By Ethan Boldt For Men’s Life Today
You’ve tried it all: cutting down the carbs, eating endless amounts of chicken breast, exercising like mad. So why are those infernal love handles — not to mention that below-the-belly-button roll of fat — still there?
In part, we (as in the fitness media) are to blame. There are hundreds of different ways to put muscle on the body, and these workouts are what fitness and muscle magazines love to feature; it sure beats snore-inducing cardio with another shot of someone running on the beach. But unless you want to look like a bodybuilder (and even those guys do plenty of cardio come cutting time), it’s time to step up the cardio. “You’ve got to train like an athlete to look like an athlete,” says Tom Seabourne, Ph.D., a professor of exercise science at Northeast Texas Community College.
In other words, 30 minutes of slow cardio a few times a week is not enough — unless you’re happy with your current level of fat stores. If you want to access that fat, says Seabourne, you’ve got to do the right kind of cardio (intervals twice a week), the right kind of weight training (focusing on each muscle group twice a week), and long slow distance (LSD) cardio two to three times a week — all while eating enough to support your metabolism.
Each form of exercise is essential if you really want to chisel your body down. You need LSD cardio because after your body burns through the glycogen in your muscles, it burns your fat stores next. And while interval training doesn’t burn as much fat during exercise, it burns more calories afterward — just like strength training does.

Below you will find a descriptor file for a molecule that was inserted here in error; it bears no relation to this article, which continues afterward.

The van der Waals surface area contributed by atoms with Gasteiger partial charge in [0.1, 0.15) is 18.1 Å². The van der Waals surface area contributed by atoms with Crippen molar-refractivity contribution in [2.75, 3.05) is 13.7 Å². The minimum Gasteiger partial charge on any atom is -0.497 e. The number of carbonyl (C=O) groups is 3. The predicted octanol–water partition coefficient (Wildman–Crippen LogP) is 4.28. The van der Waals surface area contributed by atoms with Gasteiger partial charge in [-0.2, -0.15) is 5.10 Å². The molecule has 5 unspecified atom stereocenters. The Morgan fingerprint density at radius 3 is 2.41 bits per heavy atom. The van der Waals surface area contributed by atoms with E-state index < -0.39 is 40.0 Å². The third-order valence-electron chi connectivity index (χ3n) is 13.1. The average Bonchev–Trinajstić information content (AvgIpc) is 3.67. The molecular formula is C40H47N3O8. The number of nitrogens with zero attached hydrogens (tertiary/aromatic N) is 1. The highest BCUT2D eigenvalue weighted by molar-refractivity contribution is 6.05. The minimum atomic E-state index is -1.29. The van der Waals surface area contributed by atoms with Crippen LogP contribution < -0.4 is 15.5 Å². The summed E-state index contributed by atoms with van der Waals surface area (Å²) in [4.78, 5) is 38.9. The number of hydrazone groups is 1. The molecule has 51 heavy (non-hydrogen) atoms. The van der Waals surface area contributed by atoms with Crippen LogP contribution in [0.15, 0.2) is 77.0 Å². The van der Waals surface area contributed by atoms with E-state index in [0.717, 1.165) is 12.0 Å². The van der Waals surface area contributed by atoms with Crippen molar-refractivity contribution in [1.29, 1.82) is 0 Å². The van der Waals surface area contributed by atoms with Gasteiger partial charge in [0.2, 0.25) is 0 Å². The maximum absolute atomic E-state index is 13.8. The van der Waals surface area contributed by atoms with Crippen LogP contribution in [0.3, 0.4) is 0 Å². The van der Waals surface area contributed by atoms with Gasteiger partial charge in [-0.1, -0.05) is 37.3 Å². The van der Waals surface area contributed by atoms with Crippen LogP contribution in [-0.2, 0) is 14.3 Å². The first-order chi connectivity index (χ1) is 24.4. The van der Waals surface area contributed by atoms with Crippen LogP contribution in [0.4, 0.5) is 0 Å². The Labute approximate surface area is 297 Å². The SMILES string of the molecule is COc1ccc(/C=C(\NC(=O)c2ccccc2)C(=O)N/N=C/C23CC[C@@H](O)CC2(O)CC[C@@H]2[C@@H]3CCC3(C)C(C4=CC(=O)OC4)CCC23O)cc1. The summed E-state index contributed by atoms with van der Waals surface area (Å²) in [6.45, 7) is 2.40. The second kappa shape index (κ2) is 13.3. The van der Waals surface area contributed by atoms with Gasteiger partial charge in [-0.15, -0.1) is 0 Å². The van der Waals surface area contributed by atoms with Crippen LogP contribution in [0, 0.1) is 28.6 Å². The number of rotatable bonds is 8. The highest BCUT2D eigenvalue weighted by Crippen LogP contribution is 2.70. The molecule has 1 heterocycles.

Seabourne points out that some guys over-train on LSD cardio while eating too little and neglecting intervals or weights — therefore slowing their metabolisms and holding on to that stubborn fat. Other guys do a lot of weights and short bouts of cardio, then eat tons of food in order to build muscle — so their fat stores remain steady or even increase.
The following program was designed by Seabourne to give you the best of both worlds (i.e., recruit more than enough muscle while forcing those stubborn fat stores to surrender, at last).
Follow this program six weeks on and one week off, depending on your body’s ability to avoid over-training mode (in which gains come to a screeching halt while muscle soreness and overall fatigue increase). For some, three weeks may be all you can handle without a break. For others, 12 weeks works.
You probably have this covered, but here’s a guideline: Lose the bodybuilding program with all the isolation lifts and the absurd amount of exercise sets per body part (e.g., 15 sets of chest). Instead, go with upper-body on Monday and Thursday, then lower-body on Tuesday and Friday — but only with about 20-30 minutes for each weight-training workout. Aim for two to three sets of two exercises for the major body parts (chest, shoulders, back, quadriceps and core) and two to three sets of one exercise for the smaller body parts (triceps, biceps, hamstrings and calves).
Complete two 20- to 30-minute bouts of cardio per week. Always start with a warm-up and end with a cooldown. Examples include:
- On a heavy bag: Three minutes of effort + one-minute recoveries
- On a stationary cycle: 10 cycles of 15-second sprints + 45-second recoveries
- On a treadmill or outside on a grass field: 10 cycles of 10-second sprints + 50-second recoveries
Because of the length of each session (60 to 90 minutes), Seabourne’s preference for LSD is nonimpact. “For some, impact LSD, like jogging, can cause unhelpful muscle breakdown — whereas cycling will not,” he explains.
An LSD cycling, elliptical or stair-climbing program can begin with an hour. Add two minutes a week until you’re moving for 90 minutes. Any more than 90 minutes and you’ll need a snack to replenish glycogen stores.
Ethan Boldt writes for Men’s Health, Self, and Maximum Fitness. A former certified personal trainer, he co-authored 5-Factor Fitness with celebrity trainer Harley Pasternak.
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